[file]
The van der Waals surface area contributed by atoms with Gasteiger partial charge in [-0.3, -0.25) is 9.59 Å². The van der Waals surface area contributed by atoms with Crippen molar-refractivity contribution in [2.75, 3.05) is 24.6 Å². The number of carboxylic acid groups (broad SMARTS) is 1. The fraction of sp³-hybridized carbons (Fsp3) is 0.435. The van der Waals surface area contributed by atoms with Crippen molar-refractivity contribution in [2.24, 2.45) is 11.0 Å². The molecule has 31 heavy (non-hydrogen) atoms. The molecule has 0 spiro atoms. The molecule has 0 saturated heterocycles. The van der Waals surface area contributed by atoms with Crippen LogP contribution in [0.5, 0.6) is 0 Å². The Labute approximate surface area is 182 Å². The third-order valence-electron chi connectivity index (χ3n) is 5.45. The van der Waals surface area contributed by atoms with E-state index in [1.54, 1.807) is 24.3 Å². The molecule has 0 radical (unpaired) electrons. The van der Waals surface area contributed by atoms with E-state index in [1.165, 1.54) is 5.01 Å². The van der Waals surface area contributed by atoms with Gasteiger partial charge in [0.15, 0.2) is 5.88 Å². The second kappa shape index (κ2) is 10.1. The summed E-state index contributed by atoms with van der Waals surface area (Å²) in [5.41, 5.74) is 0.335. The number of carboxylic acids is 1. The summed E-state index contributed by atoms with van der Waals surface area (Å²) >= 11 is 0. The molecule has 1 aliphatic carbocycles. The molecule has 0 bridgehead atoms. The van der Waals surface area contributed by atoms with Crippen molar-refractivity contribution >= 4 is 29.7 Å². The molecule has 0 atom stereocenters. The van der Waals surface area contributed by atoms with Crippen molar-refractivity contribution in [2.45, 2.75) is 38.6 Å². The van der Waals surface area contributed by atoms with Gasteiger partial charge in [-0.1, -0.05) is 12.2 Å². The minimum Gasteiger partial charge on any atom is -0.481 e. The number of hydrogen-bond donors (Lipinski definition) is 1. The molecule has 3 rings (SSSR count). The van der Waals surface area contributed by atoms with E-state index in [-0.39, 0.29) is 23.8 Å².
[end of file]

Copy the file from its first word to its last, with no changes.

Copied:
The van der Waals surface area contributed by atoms with Gasteiger partial charge in [-0.3, -0.25) is 9.59 Å². The van der Waals surface area contributed by atoms with Crippen molar-refractivity contribution in [2.75, 3.05) is 24.6 Å². The number of carboxylic acid groups (broad SMARTS) is 1. The fraction of sp³-hybridized carbons (Fsp3) is 0.435. The van der Waals surface area contributed by atoms with Crippen molar-refractivity contribution in [2.24, 2.45) is 11.0 Å². The molecule has 31 heavy (non-hydrogen) atoms. The molecule has 0 spiro atoms. The molecule has 0 saturated heterocycles. The van der Waals surface area contributed by atoms with Crippen LogP contribution in [0.5, 0.6) is 0 Å². The Labute approximate surface area is 182 Å². The third-order valence-electron chi connectivity index (χ3n) is 5.45. The van der Waals surface area contributed by atoms with E-state index in [1.54, 1.807) is 24.3 Å². The molecule has 0 radical (unpaired) electrons. The van der Waals surface area contributed by atoms with E-state index in [1.165, 1.54) is 5.01 Å². The van der Waals surface area contributed by atoms with Gasteiger partial charge in [0.15, 0.2) is 5.88 Å². The second kappa shape index (κ2) is 10.1. The summed E-state index contributed by atoms with van der Waals surface area (Å²) in [5.41, 5.74) is 0.335. The number of carboxylic acids is 1. The summed E-state index contributed by atoms with van der Waals surface area (Å²) >= 11 is 0. The molecule has 1 aliphatic carbocycles. The molecule has 0 bridgehead atoms. The van der Waals surface area contributed by atoms with Crippen molar-refractivity contribution >= 4 is 29.7 Å². The molecule has 0 atom stereocenters. The van der Waals surface area contributed by atoms with Crippen molar-refractivity contribution in [2.45, 2.75) is 38.6 Å². The van der Waals surface area contributed by atoms with Gasteiger partial charge in [-0.1, -0.05) is 12.2 Å². The minimum Gasteiger partial charge on any atom is -0.481 e. The number of hydrogen-bond donors (Lipinski definition) is 1. The molecule has 3 rings (SSSR count). The van der Waals surface area contributed by atoms with E-state index in [-0.39, 0.29) is 23.8 Å².